The genocide is justified in a purely fantastic sense because your enemy is fantastically evil. As the original poster pointed out, in the context of GoW’s story, what was humanity to do? You can’t say “Well they could’ve written it this way!” because that’s a cop-out. ANYTHING could have been written different. But in the original, intended context of GoW, what choice did COG have? It was kill, or be killed. Yes, you could interpret the story as being like oil conflict, but then you have to utterly ignore the science fiction narrative.
“The Locust were not written to be sympathetic at all. ” – same goes for jews in the third reich or africans in times of slavery ect.
“The problem is that you’ve tossed Authorial Intent clean out the window.” Yes, I do. Becasue messages are always more, than the intend of the author. The author’s intend is only relevant when talking about what the author wanted to say, not what the piece of fiction actually says. Media theory 101.
“The genocide is justified in a purely fantastic sense because your enemy is fantastically evil.” – same goes for jews in the third reich, who also just were evil in fantasy. Propaganda is storytelling, fantasy is storytelling. There is no border between the two, except the intend with which each kind of story was written. Again media theory 101.
“Yes, you could interpret the story as being like oil conflict, but then you have to utterly ignore the science fiction narrative.” No I’m judging the science fiction narrative as a framework for an allegory. That’Äs what the whole article is about.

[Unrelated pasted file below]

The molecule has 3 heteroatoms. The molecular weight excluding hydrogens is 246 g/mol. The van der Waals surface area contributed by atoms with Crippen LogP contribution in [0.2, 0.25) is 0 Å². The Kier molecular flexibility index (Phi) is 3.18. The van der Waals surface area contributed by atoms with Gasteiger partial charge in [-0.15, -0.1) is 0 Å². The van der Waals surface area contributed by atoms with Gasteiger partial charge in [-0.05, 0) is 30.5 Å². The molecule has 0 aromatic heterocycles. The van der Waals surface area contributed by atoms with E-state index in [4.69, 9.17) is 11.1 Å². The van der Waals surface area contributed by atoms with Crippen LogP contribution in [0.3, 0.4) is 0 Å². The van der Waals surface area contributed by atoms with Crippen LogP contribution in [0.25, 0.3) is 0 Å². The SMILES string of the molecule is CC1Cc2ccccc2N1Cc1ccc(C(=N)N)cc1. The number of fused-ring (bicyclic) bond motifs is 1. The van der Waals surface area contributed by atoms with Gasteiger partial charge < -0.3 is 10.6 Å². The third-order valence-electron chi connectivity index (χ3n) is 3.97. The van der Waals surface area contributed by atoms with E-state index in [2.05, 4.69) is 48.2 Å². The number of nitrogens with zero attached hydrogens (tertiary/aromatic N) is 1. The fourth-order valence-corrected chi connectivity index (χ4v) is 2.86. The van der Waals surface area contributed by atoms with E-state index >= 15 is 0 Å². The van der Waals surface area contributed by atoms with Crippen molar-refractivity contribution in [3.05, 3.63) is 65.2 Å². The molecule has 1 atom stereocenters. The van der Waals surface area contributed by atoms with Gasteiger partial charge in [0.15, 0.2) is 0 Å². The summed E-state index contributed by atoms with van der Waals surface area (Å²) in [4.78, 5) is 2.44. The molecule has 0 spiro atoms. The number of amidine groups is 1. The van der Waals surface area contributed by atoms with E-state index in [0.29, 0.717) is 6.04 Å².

You can deny the connotations all day long, argue that it’s just a story all day long and look for diegetic justifications as long as you like. All you do is displaying how little you care about understanding how stories work and what their social and historical context is.
Please note, that if you want to insist that there is no need to put the story of gears of war 3 into the same context as political propaganda used by regimes to justify real world genocide… … please save both of us the time and do it somewhere else. This point is mute now.
Spielt es denn wirklich eine Rolle, dass die Königin eine Frau ist? Hier geht es doch nur darum dass sie die Locust angeführt hat, die die Welt in den Ruin gestürzt haben. Da wäre ich auch stinkig!
Na klar, hat Marcus allen Grund stinkig zu sein. Dieser Artikel is ja auch nicht über die Motivation der Figuren, sondern über Entscheidungen der ENtwickler (die übrigens Marcus’s Motivation bestimmt haben). In wie weit das Geschlecht der Queen relevant ist, hängt davon ab, in wie weit man Gears3 im Kontext von Spielekultur betrachten möchte. Ist aber jetzt auch bewusst nur als Bildunterschrift in den Artikel gemogelt und nicht weiter thematisiert.